Despite all the character development and underlying themes and beautiful writing, Rutkoski never distracts from her true purpose: the plot. At it’s heart, The Winner’s Kiss is just a really good story. (I’m a sucker for stories; did you know?). There’s a major event at the end of The Winner’s Crime that leads to one of the central plot points and character issues of the novel. That was a really hard part to read, but it gave the story so much power The narrative impetus is as high-stakes as the games the characters themselves play— which makes for really exciting reading. There is Love and War in this novel, so intertwined you can barely tell where one begins and the other ends. There are endings to some relationships and the beginning of new ones. There are deaths: some accidents, some murders. There is deep vengeance and deep forgiveness. The reading is completely thrilling; I was riveted. (and heartbroken). The conclusion is epic—and those vignettes between Kestrel and Arin work so well. My one teeny tiny complaint is that I sort of guessed the ending? Like when emphasis was given to a particular thing, my little readerly brain went ‘*ding ding ding* that’ll be important later.’ I was right, but maybe I read too much.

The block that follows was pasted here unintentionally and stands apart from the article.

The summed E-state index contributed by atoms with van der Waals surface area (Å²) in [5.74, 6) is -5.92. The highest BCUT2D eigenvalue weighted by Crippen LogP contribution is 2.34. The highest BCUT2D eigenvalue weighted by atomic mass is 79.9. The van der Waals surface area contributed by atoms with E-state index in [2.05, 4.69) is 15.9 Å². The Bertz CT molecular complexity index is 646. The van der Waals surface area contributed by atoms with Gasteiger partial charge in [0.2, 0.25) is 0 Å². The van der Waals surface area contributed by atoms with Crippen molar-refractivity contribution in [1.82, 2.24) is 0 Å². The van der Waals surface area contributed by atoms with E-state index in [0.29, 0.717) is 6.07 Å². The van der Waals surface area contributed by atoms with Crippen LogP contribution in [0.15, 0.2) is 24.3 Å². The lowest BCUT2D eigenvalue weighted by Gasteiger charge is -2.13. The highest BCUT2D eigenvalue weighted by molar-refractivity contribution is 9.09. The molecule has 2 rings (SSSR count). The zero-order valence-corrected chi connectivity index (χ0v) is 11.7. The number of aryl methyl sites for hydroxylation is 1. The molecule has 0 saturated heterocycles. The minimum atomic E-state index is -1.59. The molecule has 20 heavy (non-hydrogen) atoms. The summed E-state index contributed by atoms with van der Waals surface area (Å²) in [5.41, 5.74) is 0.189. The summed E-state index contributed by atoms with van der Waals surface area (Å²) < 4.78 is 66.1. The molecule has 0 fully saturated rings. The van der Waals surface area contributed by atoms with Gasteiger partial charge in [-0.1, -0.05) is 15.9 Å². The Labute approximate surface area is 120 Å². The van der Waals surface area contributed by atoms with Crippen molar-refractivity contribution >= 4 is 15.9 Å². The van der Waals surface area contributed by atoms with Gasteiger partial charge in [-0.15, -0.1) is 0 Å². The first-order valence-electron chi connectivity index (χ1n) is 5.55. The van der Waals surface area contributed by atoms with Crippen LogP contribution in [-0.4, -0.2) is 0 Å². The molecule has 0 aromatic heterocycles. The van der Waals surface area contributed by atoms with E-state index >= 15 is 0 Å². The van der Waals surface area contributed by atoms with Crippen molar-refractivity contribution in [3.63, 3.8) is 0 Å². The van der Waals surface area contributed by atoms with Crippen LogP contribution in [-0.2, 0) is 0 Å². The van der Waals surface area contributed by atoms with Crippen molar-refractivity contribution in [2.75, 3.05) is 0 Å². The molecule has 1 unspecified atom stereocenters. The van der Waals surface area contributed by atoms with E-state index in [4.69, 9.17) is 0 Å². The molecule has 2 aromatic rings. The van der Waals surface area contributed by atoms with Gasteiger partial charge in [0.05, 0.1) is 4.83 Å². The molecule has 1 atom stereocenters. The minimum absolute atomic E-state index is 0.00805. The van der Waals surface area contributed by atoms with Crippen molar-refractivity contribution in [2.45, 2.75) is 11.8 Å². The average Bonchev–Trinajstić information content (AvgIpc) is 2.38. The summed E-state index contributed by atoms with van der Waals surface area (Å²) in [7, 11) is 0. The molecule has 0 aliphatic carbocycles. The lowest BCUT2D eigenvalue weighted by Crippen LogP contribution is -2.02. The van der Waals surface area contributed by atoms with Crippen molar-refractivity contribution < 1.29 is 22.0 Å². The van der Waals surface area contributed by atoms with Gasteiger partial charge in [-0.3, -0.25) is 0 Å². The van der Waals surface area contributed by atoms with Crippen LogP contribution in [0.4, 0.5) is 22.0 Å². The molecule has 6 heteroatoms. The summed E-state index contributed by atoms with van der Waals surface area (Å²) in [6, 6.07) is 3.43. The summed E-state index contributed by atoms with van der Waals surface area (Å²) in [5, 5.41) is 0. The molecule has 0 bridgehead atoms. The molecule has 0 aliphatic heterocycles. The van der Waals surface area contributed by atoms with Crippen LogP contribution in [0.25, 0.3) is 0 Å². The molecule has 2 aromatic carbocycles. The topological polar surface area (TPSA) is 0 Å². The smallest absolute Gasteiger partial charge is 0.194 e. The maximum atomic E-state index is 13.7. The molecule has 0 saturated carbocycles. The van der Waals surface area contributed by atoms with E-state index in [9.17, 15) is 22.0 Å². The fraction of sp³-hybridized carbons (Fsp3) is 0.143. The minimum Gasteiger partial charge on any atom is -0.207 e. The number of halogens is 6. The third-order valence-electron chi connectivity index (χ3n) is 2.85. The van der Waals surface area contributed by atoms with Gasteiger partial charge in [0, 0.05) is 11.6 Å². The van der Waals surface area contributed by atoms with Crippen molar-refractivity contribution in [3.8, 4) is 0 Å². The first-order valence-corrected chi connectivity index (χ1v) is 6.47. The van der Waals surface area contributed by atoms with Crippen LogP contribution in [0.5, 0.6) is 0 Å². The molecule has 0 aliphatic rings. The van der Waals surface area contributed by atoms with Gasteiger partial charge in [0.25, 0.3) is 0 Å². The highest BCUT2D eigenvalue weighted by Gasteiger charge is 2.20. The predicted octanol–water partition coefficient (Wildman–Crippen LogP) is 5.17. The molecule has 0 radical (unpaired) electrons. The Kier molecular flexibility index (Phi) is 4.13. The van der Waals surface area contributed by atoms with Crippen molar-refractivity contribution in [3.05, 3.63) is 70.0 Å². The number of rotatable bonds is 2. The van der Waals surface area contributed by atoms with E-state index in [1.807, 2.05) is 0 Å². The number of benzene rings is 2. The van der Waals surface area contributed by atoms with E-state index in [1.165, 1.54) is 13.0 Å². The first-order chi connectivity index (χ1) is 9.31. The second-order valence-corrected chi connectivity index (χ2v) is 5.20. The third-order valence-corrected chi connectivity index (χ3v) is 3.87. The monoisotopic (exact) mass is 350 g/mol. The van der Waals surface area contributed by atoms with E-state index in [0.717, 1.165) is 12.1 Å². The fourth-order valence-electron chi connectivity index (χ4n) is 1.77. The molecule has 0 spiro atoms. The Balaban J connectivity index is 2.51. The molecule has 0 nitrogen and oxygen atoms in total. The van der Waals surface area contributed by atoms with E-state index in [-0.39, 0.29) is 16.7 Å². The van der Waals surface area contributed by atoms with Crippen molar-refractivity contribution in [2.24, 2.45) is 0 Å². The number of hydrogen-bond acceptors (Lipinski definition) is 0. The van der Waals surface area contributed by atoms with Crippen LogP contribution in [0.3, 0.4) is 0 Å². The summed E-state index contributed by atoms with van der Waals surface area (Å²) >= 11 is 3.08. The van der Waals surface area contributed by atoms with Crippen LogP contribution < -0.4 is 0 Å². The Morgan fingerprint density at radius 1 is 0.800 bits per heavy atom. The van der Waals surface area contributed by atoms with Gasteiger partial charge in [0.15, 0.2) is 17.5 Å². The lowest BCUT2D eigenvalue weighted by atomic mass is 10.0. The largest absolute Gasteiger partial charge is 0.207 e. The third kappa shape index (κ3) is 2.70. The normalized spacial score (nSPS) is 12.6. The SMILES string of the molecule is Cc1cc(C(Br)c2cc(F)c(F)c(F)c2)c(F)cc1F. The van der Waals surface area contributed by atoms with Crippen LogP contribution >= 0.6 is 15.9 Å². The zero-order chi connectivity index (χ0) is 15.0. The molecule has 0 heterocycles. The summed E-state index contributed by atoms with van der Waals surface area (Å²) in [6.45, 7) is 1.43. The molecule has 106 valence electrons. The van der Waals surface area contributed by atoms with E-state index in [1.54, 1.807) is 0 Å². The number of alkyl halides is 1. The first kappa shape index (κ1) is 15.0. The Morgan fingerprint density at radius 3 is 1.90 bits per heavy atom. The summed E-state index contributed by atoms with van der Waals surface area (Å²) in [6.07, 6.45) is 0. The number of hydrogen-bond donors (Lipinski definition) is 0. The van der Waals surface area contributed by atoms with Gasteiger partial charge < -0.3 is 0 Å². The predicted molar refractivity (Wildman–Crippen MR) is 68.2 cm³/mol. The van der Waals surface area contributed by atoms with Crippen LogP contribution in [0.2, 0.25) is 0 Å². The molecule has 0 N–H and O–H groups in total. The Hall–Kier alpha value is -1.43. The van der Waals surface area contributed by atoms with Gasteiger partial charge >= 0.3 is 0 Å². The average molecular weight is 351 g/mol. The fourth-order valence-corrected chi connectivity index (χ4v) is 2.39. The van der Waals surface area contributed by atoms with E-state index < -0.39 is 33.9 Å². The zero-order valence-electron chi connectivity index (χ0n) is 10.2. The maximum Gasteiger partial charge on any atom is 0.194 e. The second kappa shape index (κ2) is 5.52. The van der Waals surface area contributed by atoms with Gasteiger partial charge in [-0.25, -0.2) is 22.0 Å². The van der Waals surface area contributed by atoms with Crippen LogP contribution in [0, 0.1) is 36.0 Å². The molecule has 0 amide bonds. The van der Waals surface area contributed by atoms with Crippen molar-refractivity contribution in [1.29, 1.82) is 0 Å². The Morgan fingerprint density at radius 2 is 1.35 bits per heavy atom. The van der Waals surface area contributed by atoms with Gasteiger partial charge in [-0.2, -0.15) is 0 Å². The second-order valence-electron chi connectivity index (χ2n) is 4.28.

““If you play war safely, you’ll lose.“
In The Winners Kiss, Marie Rutkoski plays storytelling at it’s most dramatic, highest stakes. She positions her characters meticulously on the chessboard of the non-magical fantasy world she’s created, fuelled by detail and passion. The pawns play a game that is as thrilling to watch as it is to absorb through the gorgeous writing. I could not recommend this more.
So I may have been saturating you guys with excessively positive reviews? Is that a problem? Have you read this one? (if you’ve read this post, you’ll know that you should.) And what is your favourite war book?